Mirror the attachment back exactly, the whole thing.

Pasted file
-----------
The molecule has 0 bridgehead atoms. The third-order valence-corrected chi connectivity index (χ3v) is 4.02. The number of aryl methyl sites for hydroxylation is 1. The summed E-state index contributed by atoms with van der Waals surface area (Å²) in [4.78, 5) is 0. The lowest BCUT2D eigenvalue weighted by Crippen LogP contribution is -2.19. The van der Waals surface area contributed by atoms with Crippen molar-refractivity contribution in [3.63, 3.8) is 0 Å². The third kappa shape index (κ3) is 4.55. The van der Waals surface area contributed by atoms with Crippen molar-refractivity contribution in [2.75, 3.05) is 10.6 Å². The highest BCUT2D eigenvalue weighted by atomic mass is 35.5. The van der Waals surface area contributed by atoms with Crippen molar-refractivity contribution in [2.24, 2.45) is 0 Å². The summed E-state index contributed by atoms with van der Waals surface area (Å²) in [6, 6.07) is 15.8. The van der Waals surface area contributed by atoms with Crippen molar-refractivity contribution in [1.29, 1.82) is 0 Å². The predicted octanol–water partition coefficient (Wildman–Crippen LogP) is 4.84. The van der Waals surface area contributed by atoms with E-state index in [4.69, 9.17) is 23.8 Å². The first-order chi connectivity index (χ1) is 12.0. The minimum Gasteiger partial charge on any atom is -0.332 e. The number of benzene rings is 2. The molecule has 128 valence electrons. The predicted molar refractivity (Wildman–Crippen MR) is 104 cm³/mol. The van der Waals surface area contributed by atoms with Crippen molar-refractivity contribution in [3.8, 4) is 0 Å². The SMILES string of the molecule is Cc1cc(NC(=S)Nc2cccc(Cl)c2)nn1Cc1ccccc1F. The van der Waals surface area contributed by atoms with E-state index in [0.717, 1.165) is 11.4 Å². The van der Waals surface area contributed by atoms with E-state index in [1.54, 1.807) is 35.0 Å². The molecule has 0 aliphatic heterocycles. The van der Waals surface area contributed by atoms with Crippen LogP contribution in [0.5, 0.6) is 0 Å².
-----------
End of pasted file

The molecule has 0 bridgehead atoms. The third-order valence-corrected chi connectivity index (χ3v) is 4.02. The number of aryl methyl sites for hydroxylation is 1. The summed E-state index contributed by atoms with van der Waals surface area (Å²) in [4.78, 5) is 0. The lowest BCUT2D eigenvalue weighted by Crippen LogP contribution is -2.19. The van der Waals surface area contributed by atoms with Crippen molar-refractivity contribution in [3.63, 3.8) is 0 Å². The third kappa shape index (κ3) is 4.55. The van der Waals surface area contributed by atoms with Crippen molar-refractivity contribution in [2.75, 3.05) is 10.6 Å². The highest BCUT2D eigenvalue weighted by atomic mass is 35.5. The van der Waals surface area contributed by atoms with Crippen molar-refractivity contribution in [2.24, 2.45) is 0 Å². The summed E-state index contributed by atoms with van der Waals surface area (Å²) in [6, 6.07) is 15.8. The van der Waals surface area contributed by atoms with Crippen molar-refractivity contribution in [1.29, 1.82) is 0 Å². The predicted octanol–water partition coefficient (Wildman–Crippen LogP) is 4.84. The van der Waals surface area contributed by atoms with E-state index in [4.69, 9.17) is 23.8 Å². The first-order chi connectivity index (χ1) is 12.0. The minimum Gasteiger partial charge on any atom is -0.332 e. The number of benzene rings is 2. The molecule has 128 valence electrons. The predicted molar refractivity (Wildman–Crippen MR) is 104 cm³/mol. The van der Waals surface area contributed by atoms with Crippen molar-refractivity contribution in [3.8, 4) is 0 Å². The SMILES string of the molecule is Cc1cc(NC(=S)Nc2cccc(Cl)c2)nn1Cc1ccccc1F. The van der Waals surface area contributed by atoms with E-state index in [0.717, 1.165) is 11.4 Å². The van der Waals surface area contributed by atoms with E-state index in [1.54, 1.807) is 35.0 Å². The molecule has 0 aliphatic heterocycles. The van der Waals surface area contributed by atoms with Crippen LogP contribution in [0.5, 0.6) is 0 Å².